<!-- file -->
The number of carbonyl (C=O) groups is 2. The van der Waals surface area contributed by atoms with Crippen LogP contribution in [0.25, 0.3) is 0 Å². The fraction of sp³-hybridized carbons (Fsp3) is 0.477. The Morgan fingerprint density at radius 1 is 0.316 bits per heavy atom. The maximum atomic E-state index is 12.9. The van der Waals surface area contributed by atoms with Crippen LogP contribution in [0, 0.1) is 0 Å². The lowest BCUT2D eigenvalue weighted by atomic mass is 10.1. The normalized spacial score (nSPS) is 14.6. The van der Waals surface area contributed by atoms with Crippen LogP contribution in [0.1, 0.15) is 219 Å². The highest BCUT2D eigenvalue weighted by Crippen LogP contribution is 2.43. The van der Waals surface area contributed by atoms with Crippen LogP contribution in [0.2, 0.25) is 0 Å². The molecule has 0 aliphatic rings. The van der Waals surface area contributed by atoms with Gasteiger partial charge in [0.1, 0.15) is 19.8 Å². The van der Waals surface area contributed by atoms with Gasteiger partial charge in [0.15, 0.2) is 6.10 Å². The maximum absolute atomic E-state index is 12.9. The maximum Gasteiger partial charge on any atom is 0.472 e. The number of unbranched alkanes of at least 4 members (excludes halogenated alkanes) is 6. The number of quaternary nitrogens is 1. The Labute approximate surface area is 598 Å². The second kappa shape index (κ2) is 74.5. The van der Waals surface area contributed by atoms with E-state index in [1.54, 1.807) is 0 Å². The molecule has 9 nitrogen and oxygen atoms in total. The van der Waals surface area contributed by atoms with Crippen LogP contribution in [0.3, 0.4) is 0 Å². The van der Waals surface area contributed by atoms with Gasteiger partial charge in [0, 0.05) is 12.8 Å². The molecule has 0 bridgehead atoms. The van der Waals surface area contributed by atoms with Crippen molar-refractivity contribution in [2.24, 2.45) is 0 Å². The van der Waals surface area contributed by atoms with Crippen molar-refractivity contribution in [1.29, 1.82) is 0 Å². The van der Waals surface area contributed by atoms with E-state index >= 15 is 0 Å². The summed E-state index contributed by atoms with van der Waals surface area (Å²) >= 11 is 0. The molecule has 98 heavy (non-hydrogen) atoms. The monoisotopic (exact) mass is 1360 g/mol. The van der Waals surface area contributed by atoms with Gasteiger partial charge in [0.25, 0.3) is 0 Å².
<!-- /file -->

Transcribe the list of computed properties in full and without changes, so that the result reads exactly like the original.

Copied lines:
The number of carbonyl (C=O) groups is 2. The van der Waals surface area contributed by atoms with Crippen LogP contribution in [0.25, 0.3) is 0 Å². The fraction of sp³-hybridized carbons (Fsp3) is 0.477. The Morgan fingerprint density at radius 1 is 0.316 bits per heavy atom. The maximum atomic E-state index is 12.9. The van der Waals surface area contributed by atoms with Crippen LogP contribution in [0, 0.1) is 0 Å². The lowest BCUT2D eigenvalue weighted by atomic mass is 10.1. The normalized spacial score (nSPS) is 14.6. The van der Waals surface area contributed by atoms with Crippen LogP contribution in [0.1, 0.15) is 219 Å². The highest BCUT2D eigenvalue weighted by Crippen LogP contribution is 2.43. The van der Waals surface area contributed by atoms with Crippen LogP contribution in [0.2, 0.25) is 0 Å². The molecule has 0 aliphatic rings. The van der Waals surface area contributed by atoms with Gasteiger partial charge in [0.1, 0.15) is 19.8 Å². The van der Waals surface area contributed by atoms with Gasteiger partial charge in [0.15, 0.2) is 6.10 Å². The maximum absolute atomic E-state index is 12.9. The maximum Gasteiger partial charge on any atom is 0.472 e. The number of unbranched alkanes of at least 4 members (excludes halogenated alkanes) is 6. The number of quaternary nitrogens is 1. The Labute approximate surface area is 598 Å². The second kappa shape index (κ2) is 74.5. The van der Waals surface area contributed by atoms with E-state index in [1.54, 1.807) is 0 Å². The molecule has 9 nitrogen and oxygen atoms in total. The van der Waals surface area contributed by atoms with Crippen LogP contribution in [0.3, 0.4) is 0 Å². The van der Waals surface area contributed by atoms with Gasteiger partial charge in [0, 0.05) is 12.8 Å². The molecule has 0 bridgehead atoms. The van der Waals surface area contributed by atoms with Crippen molar-refractivity contribution in [2.24, 2.45) is 0 Å². The van der Waals surface area contributed by atoms with Crippen molar-refractivity contribution in [1.29, 1.82) is 0 Å². The van der Waals surface area contributed by atoms with E-state index >= 15 is 0 Å². The summed E-state index contributed by atoms with van der Waals surface area (Å²) >= 11 is 0. The molecule has 98 heavy (non-hydrogen) atoms. The monoisotopic (exact) mass is 1360 g/mol. The van der Waals surface area contributed by atoms with Gasteiger partial charge in [0.25, 0.3) is 0 Å².